We're not in Kansas anymore!
She sat idly, smelling the freshly mown grass in the air, a well-read book on her knee. She had never been so depressed. She had 1 hour out of her day to do this because covid was rampant in the psychiatric hospital she currently resided in. She closed her eyes and lay on the soggy ground, a white, rough, hospital towel separating them, and was pondering how the rest of the world was turning. ‘Is it as turbulent as mine?’ She wondered whilst staring up at the bright blue sky, the sun beaming down on her. She felt her face was wet. ‘Oh no!’ she thought with surprise, ‘it’s raining!’. She sat up with a start, knocking over her book, and wiped what conspired to be tears off her face with her sleeve. ‘Uh-oh!’ she thought, ‘I’m crying again!’ which is something she was not used to. She wasn’t one to cry. She usually felt like her eyes were like a dessert, full of sand.
She looked at her watch. It was 14:27. ‘ok,’ she thought sarcastically, ‘only another thirty-three minutes in this beautiful, green, garden.’ She lay back down on the soggy towel and closed her eyes. She felt the sun on her skin and heard the seagulls cackle from the building behind her. She was transported to a time when she was on the crowded beach in her seaside town. She could smell the saltiness of the waves as they crashed against the adjacent rocks. She could hear the laughter of her cousins playing on the sand as their mothers warned them not to get too close to the water.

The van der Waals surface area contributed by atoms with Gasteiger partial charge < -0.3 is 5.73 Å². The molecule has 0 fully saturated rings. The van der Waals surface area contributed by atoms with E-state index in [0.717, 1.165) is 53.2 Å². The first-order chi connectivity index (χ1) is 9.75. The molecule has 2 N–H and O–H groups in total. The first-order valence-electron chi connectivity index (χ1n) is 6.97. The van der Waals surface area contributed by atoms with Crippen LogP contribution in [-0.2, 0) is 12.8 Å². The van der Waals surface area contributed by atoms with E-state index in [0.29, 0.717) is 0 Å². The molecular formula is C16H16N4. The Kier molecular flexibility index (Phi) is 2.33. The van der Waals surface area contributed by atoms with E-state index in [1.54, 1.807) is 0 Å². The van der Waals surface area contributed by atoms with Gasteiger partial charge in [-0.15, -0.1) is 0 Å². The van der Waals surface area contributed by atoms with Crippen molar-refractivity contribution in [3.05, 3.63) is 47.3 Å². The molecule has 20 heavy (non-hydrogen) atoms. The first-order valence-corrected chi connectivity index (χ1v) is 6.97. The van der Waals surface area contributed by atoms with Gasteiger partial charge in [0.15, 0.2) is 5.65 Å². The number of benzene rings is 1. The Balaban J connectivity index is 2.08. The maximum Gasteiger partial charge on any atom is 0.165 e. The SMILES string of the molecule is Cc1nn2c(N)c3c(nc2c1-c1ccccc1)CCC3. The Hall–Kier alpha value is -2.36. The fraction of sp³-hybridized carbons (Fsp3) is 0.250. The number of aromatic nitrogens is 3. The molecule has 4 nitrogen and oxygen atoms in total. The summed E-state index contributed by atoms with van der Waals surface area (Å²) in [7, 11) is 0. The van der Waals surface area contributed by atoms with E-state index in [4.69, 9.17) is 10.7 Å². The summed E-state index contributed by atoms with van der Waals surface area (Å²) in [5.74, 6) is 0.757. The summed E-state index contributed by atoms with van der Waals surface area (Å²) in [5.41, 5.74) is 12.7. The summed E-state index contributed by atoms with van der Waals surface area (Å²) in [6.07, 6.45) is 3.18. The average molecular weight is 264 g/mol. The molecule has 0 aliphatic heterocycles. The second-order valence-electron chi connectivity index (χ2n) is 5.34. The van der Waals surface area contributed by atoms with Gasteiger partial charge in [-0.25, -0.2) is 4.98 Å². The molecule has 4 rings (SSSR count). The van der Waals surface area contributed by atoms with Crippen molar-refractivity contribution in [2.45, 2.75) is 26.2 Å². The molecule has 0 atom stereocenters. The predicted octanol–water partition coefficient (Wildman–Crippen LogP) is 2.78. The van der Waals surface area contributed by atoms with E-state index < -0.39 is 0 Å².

She was taken out of her trance immediately when she felt a tap, tap, tap on her shoulder. It was one of the health care assistants. ‘It’s time to go in now,’ they said. ‘I have thirty-three minutes left!’ she replied and then looked at her watch. ‘I had thirty-three minutes left!’ she corrected herself with a grimace. In fact, she had gone over her allotted time by ten minutes. ‘C’mon and I’ll walk you in!’ the health care assistant smiled, ‘you fell asleep.’
As she got up from the freshly mown soggy grass and picked up her book and towel, she looked around and orientated herself. In place of the sunny seaside was a walled in garden that you could only access with a key. The health care assistant swiped her key against the electrical keypad. When the keypad turned green three times the door opened and she said to herself, ‘we’re not in Kansas anymore,’ took a deep breath in and entered the old, listed building.